This morning I talked with a breastfeeding mother whose story is becoming all too common. Her 1-month-old third baby was having trouble coping with her fast milk flow. At many feedings, she coughed, sputtered, and sometimes pulled off the breast crying. This mom assumed from this behavior that she had an overactive let-down (OALD) and started a strategy called “block feeding.”
What is Block Feeding?
Block feeding involves restricting baby to one breast for 3-hour or longer blocks of time before giving the other breast. It is very effective at bringing down milk production when a mother is making way too much milk. Allowing the breasts to stay full for a set period of time sends the signal to slow milk production.
Block Feeding Dos
This strategy can be a lifesaver in some cases, as oversupply (aka “hyperlactation” or “overabundant milk production”) can decrease quality of life for both mother and baby. For a mother, the drawbacks of making too much milk include regularly full and uncomfortable breasts and recurring plugged ducts. For the baby, oversupply can cause a very fast milk flow that can be hard to manage. In this case, block feeding used for no longer than 1 week can be a boon for both mother and baby.
Block Feeding Don’ts
What seems to be more and more common, though, is the assumption that any struggle with milk flow is due to OALD or oversupply, when there is usually another cause. As a result, some mothers bring down their milk production with block feeding when their supply is actually at a healthy level, leading to other problems, such as slow weight gain.
As I told the mother this morning, during the early weeks, most newborns cough and sputter during breastfeeding some of the time. It takes practice and maturity for babies to learn to coordinate sucking, swallowing, and breathing during breastfeeding. Some episodes of milk flow struggles and pulling away are completely normal and are not necessarily signs of overactive let-down (OALD) or oversupply.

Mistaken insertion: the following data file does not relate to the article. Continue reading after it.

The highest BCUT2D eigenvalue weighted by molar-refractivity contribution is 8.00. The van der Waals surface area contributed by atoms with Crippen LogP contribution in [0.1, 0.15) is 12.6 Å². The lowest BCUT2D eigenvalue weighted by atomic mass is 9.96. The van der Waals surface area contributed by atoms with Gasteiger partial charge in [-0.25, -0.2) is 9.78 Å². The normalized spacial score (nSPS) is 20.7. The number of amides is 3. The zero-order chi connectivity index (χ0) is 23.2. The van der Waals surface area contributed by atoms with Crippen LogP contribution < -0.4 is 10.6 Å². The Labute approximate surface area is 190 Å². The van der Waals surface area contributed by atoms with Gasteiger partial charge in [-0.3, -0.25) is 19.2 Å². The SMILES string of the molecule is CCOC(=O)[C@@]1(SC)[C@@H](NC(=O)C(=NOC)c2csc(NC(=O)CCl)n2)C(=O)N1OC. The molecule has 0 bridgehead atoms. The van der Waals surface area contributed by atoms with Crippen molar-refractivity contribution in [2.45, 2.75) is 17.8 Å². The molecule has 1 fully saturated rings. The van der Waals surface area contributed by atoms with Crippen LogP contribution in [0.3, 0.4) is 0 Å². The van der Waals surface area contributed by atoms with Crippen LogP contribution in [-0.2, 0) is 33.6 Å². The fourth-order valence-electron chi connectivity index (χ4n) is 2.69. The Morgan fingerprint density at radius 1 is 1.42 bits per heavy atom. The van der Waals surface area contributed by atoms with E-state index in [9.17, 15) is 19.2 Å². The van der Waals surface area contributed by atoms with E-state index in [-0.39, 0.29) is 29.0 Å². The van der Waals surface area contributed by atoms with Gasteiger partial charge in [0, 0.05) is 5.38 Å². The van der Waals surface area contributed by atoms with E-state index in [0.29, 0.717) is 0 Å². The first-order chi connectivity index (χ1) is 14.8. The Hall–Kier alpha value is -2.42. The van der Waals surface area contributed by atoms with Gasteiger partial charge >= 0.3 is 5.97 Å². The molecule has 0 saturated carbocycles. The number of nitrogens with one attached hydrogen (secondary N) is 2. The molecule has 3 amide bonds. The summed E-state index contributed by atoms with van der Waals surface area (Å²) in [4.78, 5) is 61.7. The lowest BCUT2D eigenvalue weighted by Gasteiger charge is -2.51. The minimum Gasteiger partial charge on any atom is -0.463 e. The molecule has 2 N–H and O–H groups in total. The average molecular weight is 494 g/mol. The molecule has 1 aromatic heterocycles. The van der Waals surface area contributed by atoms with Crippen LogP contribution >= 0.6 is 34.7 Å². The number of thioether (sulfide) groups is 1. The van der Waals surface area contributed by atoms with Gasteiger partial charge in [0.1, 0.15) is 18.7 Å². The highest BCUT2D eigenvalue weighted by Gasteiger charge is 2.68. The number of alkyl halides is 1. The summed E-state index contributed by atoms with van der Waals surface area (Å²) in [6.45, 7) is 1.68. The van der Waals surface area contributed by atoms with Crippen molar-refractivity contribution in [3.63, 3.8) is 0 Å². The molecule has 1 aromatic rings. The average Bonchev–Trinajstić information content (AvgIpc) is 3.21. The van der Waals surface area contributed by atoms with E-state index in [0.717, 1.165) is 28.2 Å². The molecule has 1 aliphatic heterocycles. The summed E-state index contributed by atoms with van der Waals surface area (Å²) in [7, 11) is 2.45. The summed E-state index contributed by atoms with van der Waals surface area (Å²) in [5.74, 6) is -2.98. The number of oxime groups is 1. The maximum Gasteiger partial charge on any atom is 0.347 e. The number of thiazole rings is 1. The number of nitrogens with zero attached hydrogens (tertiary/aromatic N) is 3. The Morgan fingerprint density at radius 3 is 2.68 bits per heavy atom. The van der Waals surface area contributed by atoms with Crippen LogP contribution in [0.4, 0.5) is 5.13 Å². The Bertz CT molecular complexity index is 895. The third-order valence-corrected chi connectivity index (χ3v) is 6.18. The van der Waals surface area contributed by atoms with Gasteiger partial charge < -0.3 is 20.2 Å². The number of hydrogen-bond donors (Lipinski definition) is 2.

How to Know If Block Feeding Will Help
The most reliable gauge of whether block feeding may be helpful is baby’s weight gain.If breastfeeding is going well, during the first 3 months, most babies gain on average about 2 lb/mo. (0.90 kg/mo.). If baby’s weight gain is double this or more, block feeding for no longer than 1 week makes sense. If baby’s weight gain isn’t this high, it is likely that block feeding will cause more problems than it solves.
Alternatives When Baby Struggles with Milk Flow
What can you do if your baby’s weight gain is average but she is struggling with milk flow during breastfeeding? The best strategy is using feeding positions that give baby more control over flow. The most difficult feeding positions for babies from a milk-flow standpoint are those in which milk is flowing downhill into their throats, such as all those in which mothers sit upright.
In the feeding position shown here, however, milk flows uphill into baby’s mouth, giving her more control. See this post to read more about these types of feeding positions and their advantages.
If baby continues to have consistent problems with milk flow, it's time to see a lactation professional to check for anatomy, swallowing, and breathing issues. To find a lactation consultant near you, go to this website to "Find a Lactation Consultant"and enter your zip or postal code.
Caroline, G.A. & van Veldhuizen-Staas, C. G. Overabundant milk supply: An alternative way to intervene by full drainage and block feeding.International Breastfeeding Journal 2007; 2:11.